Shake & Bake pork chops with mashed potatoes (not instant--buying a bag of potatoes and boiling them is cheaper and tastes way better, plus you should be able to get several nights worth of sides out of a 5 lb bag) and salad--the great value shake and bake is just as tasty as the real brand
    Roast pork or chicken with potatoes or a pasta side and salad (my son really likes salad)--a roast should be able to supply ample leftovers
    Turkey dogs with turkey chili--just as good as a regular chili dog, inexpensive, and filling
    Worst and I only recommend it if you're absolutely desperate: ramen with stuff. It's not great for you, it doesn't taste that great (but you can add things to it to make it more like a hearty meal), but you can get a box with like 40 packets for something like $12. My cousin makes a salad with left over baked chicken, ramen, wasabi peas, and cabbage that is actually pretty delicious. I'm sure there's other stuff in it, but I've never made it myself so I'm not sure the exact recipe. In any case, there're some things you can do with ramen to make it a little more sophisticated, and then just eat a small portion if you're concerned about carbs/calories/sodium.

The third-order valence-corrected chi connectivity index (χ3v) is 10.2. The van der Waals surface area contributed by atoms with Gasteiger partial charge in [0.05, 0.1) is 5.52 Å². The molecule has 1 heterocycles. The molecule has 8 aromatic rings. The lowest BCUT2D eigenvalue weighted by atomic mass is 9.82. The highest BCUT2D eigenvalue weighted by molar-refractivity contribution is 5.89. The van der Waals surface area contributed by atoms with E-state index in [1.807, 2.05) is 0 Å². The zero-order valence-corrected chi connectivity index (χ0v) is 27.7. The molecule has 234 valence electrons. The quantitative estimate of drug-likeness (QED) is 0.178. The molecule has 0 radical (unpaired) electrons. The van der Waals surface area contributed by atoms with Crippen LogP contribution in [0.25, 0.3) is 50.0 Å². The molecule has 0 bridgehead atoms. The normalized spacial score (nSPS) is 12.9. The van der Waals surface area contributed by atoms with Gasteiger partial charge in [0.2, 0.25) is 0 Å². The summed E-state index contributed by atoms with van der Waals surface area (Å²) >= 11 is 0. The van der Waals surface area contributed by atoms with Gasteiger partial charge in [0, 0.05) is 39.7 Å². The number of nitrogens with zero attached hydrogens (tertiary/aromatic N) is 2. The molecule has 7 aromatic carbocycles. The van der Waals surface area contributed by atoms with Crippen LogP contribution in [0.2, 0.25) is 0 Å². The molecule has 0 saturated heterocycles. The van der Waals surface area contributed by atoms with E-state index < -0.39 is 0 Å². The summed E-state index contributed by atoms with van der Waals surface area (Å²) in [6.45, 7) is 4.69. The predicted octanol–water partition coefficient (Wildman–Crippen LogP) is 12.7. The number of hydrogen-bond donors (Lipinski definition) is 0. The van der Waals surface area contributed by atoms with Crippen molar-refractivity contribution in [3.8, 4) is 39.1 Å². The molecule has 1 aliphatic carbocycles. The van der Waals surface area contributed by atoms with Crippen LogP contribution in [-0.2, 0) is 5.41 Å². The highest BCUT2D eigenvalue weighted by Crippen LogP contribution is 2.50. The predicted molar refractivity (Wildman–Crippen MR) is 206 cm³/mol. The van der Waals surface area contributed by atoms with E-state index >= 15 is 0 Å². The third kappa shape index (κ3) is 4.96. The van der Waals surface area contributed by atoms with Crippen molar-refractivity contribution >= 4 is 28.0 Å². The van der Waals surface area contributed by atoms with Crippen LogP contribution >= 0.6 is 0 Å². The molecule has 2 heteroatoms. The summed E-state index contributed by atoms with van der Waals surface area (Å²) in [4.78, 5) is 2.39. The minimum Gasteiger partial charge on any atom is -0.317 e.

• taiyola
    taiyola Posts: 974 Member
    I make bolognaise (with veggie 'mince') with pasta sauce (around £1 a jar and will make 5 servings), wholegrain pasta and frozen veggies like peppers, mushrooms and sweetcorn. Less than 300 calories with Feta cheese in my sauce and inexpensive.

    I take this to work all the time. Tasty, filling, low claorie, and cheap.